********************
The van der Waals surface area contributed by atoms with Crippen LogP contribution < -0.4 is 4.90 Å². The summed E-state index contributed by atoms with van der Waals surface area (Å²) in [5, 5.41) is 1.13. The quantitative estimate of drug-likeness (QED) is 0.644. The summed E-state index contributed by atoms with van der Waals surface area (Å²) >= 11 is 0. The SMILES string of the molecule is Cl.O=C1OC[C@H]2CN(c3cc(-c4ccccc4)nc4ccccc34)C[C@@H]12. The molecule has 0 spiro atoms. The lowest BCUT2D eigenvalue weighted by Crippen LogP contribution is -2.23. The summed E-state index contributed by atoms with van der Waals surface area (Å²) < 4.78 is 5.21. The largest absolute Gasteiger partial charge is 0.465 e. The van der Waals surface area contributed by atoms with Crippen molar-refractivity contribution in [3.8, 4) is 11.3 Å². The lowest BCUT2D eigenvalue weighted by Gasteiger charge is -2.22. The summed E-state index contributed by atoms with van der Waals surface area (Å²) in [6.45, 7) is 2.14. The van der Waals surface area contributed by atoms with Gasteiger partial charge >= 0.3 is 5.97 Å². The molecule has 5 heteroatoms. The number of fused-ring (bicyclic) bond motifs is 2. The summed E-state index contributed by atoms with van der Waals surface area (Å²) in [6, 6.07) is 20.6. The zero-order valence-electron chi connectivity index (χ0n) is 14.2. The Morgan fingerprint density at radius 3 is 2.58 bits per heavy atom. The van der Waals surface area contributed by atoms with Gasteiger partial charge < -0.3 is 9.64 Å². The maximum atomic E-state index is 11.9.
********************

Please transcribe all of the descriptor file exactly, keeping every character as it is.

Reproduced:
The van der Waals surface area contributed by atoms with Crippen LogP contribution < -0.4 is 4.90 Å². The summed E-state index contributed by atoms with van der Waals surface area (Å²) in [5, 5.41) is 1.13. The quantitative estimate of drug-likeness (QED) is 0.644. The summed E-state index contributed by atoms with van der Waals surface area (Å²) >= 11 is 0. The SMILES string of the molecule is Cl.O=C1OC[C@H]2CN(c3cc(-c4ccccc4)nc4ccccc34)C[C@@H]12. The molecule has 0 spiro atoms. The lowest BCUT2D eigenvalue weighted by Crippen LogP contribution is -2.23. The summed E-state index contributed by atoms with van der Waals surface area (Å²) < 4.78 is 5.21. The largest absolute Gasteiger partial charge is 0.465 e. The van der Waals surface area contributed by atoms with Crippen molar-refractivity contribution in [3.8, 4) is 11.3 Å². The lowest BCUT2D eigenvalue weighted by Gasteiger charge is -2.22. The summed E-state index contributed by atoms with van der Waals surface area (Å²) in [6.45, 7) is 2.14. The van der Waals surface area contributed by atoms with Gasteiger partial charge >= 0.3 is 5.97 Å². The molecule has 5 heteroatoms. The number of fused-ring (bicyclic) bond motifs is 2. The summed E-state index contributed by atoms with van der Waals surface area (Å²) in [6, 6.07) is 20.6. The zero-order valence-electron chi connectivity index (χ0n) is 14.2. The Morgan fingerprint density at radius 3 is 2.58 bits per heavy atom. The van der Waals surface area contributed by atoms with Gasteiger partial charge < -0.3 is 9.64 Å². The maximum atomic E-state index is 11.9.